The Commerce Department is expected to issue a report on Wednesday (April 29) with estimates of a minimum decrease of 5 percent in the gross domestic product (GDP) in the January-March quarter, according to a report in the Associated Press (AP) on Tuesday (April 28).
This will be the steepest quarterly decline in the GDP since the Great Recession, and the first quarterly contraction in six years.
“The recession will be worse than the one we went through from 2007 to 2009,” said Sung Won Sohn, economics and business professor at Loyola Marymount University in Los Angeles.
There are also mounting fears that COVID-19 could once again escalate as soon as the economy is reopened, forcing it to close again.
“The virus has done a lot of damage to the economy, and there is just so much uncertainty now,” said Mark Zandi, chief economist at Moody’s Analytics.
A recent Wall Street Journal survey of economists indicated that almost 85 percent are forecasting that the economy to start recovering in the second half of 2020 — as long as the pandemic subsides — as companies reopen to meet consumer demand for merchandise.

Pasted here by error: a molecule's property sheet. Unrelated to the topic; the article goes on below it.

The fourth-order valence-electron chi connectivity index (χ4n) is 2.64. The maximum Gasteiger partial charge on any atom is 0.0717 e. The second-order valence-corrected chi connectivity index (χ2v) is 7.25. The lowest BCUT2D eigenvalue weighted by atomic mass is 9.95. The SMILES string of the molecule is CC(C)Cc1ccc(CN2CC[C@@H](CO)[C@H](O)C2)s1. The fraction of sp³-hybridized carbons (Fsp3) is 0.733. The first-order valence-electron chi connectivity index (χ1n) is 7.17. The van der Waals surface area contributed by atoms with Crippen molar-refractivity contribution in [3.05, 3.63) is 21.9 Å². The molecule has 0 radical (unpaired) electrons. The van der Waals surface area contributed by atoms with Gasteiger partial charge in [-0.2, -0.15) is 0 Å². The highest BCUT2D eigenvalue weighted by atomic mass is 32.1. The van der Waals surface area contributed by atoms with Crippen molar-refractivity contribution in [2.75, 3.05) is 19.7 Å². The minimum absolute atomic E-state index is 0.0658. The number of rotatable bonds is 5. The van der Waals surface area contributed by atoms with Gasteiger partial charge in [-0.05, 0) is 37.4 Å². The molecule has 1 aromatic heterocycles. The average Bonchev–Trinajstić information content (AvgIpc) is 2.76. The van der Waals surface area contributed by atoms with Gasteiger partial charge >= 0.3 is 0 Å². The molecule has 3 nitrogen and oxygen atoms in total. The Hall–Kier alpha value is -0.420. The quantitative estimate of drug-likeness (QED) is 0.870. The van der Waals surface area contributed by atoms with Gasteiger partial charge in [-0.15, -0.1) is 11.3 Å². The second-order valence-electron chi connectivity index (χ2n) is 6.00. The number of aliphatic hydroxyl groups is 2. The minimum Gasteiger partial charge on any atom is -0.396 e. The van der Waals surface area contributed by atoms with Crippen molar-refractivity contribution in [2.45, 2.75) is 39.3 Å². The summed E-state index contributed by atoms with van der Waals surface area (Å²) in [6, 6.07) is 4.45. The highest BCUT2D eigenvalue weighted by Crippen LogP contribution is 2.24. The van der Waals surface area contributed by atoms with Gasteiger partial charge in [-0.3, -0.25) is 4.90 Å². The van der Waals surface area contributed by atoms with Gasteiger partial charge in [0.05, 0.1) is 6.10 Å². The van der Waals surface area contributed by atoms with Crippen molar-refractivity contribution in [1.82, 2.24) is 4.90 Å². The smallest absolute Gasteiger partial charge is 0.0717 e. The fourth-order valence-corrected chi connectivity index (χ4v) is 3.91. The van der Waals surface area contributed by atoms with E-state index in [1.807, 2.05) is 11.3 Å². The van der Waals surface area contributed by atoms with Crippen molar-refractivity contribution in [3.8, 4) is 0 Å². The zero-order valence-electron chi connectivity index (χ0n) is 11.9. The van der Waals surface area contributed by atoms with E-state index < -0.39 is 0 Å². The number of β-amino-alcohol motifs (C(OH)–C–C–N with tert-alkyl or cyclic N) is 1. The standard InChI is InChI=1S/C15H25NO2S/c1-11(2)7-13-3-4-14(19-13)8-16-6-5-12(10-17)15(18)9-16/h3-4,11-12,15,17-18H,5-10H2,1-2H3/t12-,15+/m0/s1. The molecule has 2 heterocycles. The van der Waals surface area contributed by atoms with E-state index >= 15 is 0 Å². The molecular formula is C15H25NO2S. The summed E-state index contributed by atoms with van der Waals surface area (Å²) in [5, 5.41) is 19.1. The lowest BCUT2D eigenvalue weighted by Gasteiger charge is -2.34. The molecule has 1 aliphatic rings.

“This is like a really bad hurricane hitting the entire economy,” said Richard Moody, chief economist at Regions Financial Corp.
Unemployment last month was 4.4 percent, a three-year high from the 50-year low of 3.5 percent in February. Over 10 million people sought unemployment benefits by the end of last month. By April 18, the number rose in excess of $26 million.
Retail sales — roughly 25 percent of household spending — sank 8.7 percent last month as spending dropped at bars and restaurants and people stopped buying gas and new cars.
The Federal Reserve said a measure of factory, utility and mining output dropped 5.4 percent last month, its biggest monthly decline since 1946.
According to numbers predicted by experts, the economic shortfall could hit up to $1.5 trillion across the U.S., and a recession is almost certainly going to happen.